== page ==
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Saudi Comedians Rap About Migrant Rights

An O.T. Genasis parody song examines Saudi attitudes towards foreign workers.

Saudi Comedians Rap About Migrant Rights

You’ll recognize the beat, if not the words, to this Saudi rap video, because it’s actually a parody of the wildly popular O.T. Genasis song, “CoCo,” which is a touching ode to cocaine. But where O.T. sings, “I’m in love with my coco,” these Saudi comedians-cum-rappers sing, “I’m not afraid of my sponsor.” They’re dressed up as Pakistani and Indian migrant workers and rapping about the struggles of being a foreign worker in Saudi Arabia (in a somewhat innappropriate Indo-Pakistani accent).


The song, called “Kafeel” or “sponsor,” refers to the Saudi sponsorship (“kafala”) system that requires foreign workers to have the sponsorship of an employer in order to remain in the country. It was produced by an online network called Telfaz11 and written by a Saudi comedian named Ibraheem Alkirallah. The lyrics of the song force listeners to examine Saudi attitudes and behavior towards foreign workers, who are subject to racism, verbal abuse, and often even physical violence.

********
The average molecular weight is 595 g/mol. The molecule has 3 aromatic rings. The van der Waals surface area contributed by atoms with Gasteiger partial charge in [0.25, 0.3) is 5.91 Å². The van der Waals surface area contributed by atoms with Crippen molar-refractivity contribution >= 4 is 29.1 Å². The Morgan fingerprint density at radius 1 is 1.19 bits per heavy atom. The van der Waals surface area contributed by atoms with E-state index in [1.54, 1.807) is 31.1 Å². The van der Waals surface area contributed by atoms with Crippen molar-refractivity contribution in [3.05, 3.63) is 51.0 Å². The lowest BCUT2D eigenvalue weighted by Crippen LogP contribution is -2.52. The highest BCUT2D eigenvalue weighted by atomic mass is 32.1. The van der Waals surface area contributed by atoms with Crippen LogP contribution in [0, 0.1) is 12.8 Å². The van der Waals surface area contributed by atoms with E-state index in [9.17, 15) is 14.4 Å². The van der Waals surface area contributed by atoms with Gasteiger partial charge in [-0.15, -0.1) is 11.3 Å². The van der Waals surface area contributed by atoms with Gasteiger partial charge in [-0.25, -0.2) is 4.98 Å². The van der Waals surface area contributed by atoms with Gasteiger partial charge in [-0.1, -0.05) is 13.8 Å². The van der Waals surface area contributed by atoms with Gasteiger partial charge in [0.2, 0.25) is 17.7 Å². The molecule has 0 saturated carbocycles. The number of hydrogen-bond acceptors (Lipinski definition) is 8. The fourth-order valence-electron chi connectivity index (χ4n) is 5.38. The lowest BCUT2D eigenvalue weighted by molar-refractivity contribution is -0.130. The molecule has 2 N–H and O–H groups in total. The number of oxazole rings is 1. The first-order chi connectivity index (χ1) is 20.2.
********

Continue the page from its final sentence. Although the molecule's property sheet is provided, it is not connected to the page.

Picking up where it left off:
“Who makes the intersections? Who made the sewage system? Who carries the trash? Who works at the convenience store? All Saudis forget who drives the taxis,” the Saudi comedians rap.

There are nine million foreign workers in Saudi Arabia, comprising about a third of the total population and almost half the workforce. The country wouldn’t function without them, because they perform much of the work that Saudis are too moneyed for—they work in construction, the service industry, and provide much of the domestic labor.

Working under the kafala system, workers are vulnerable to exploitation by their bosses, who routinely seize their passports and mobile phones upon arrival so they can’t “run away” back to their home countries—often India, Pakistan, Ethiopia, Somalia, Kenya, and the Philippines. These workers face the threat of deportation every day. The truth is, migrant workers don’t have the power or the privilege to criticize their employers—be it face-to-face or in a rap song—although their employers are pretty deserving of criticism.

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